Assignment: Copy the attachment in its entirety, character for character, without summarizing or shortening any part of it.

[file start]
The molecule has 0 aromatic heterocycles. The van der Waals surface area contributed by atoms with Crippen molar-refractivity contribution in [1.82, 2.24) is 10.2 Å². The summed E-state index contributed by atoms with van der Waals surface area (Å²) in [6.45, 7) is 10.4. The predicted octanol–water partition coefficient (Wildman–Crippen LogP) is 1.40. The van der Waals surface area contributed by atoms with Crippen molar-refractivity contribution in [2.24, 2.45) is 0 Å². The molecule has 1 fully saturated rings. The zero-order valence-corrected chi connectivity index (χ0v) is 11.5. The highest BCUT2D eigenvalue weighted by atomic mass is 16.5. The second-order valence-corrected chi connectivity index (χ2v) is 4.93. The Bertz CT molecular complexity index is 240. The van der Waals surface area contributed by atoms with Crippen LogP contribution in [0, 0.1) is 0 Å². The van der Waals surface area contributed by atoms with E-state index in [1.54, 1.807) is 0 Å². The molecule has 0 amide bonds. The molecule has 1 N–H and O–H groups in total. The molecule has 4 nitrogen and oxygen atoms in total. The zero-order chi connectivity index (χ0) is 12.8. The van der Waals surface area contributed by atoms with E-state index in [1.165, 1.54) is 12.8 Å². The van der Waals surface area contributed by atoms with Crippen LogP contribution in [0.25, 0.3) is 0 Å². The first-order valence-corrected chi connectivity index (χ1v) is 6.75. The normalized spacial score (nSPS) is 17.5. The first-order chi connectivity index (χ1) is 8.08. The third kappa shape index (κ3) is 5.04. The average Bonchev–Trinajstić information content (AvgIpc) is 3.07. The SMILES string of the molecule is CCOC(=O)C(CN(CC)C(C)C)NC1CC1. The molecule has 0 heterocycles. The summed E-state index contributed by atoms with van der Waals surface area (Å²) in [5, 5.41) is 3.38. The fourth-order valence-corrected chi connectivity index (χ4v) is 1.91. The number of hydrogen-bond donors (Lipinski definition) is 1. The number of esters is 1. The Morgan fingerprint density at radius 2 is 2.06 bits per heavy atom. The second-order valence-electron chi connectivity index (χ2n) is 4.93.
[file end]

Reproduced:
The molecule has 0 aromatic heterocycles. The van der Waals surface area contributed by atoms with Crippen molar-refractivity contribution in [1.82, 2.24) is 10.2 Å². The summed E-state index contributed by atoms with van der Waals surface area (Å²) in [6.45, 7) is 10.4. The predicted octanol–water partition coefficient (Wildman–Crippen LogP) is 1.40. The van der Waals surface area contributed by atoms with Crippen molar-refractivity contribution in [2.24, 2.45) is 0 Å². The molecule has 1 fully saturated rings. The zero-order valence-corrected chi connectivity index (χ0v) is 11.5. The highest BCUT2D eigenvalue weighted by atomic mass is 16.5. The second-order valence-corrected chi connectivity index (χ2v) is 4.93. The Bertz CT molecular complexity index is 240. The van der Waals surface area contributed by atoms with Crippen LogP contribution in [0, 0.1) is 0 Å². The van der Waals surface area contributed by atoms with E-state index in [1.54, 1.807) is 0 Å². The molecule has 0 amide bonds. The molecule has 1 N–H and O–H groups in total. The molecule has 4 nitrogen and oxygen atoms in total. The zero-order chi connectivity index (χ0) is 12.8. The van der Waals surface area contributed by atoms with E-state index in [1.165, 1.54) is 12.8 Å². The van der Waals surface area contributed by atoms with Crippen LogP contribution in [0.25, 0.3) is 0 Å². The first-order valence-corrected chi connectivity index (χ1v) is 6.75. The normalized spacial score (nSPS) is 17.5. The first-order chi connectivity index (χ1) is 8.08. The third kappa shape index (κ3) is 5.04. The average Bonchev–Trinajstić information content (AvgIpc) is 3.07. The SMILES string of the molecule is CCOC(=O)C(CN(CC)C(C)C)NC1CC1. The molecule has 0 heterocycles. The summed E-state index contributed by atoms with van der Waals surface area (Å²) in [5, 5.41) is 3.38. The fourth-order valence-corrected chi connectivity index (χ4v) is 1.91. The number of hydrogen-bond donors (Lipinski definition) is 1. The number of esters is 1. The Morgan fingerprint density at radius 2 is 2.06 bits per heavy atom. The second-order valence-electron chi connectivity index (χ2n) is 4.93.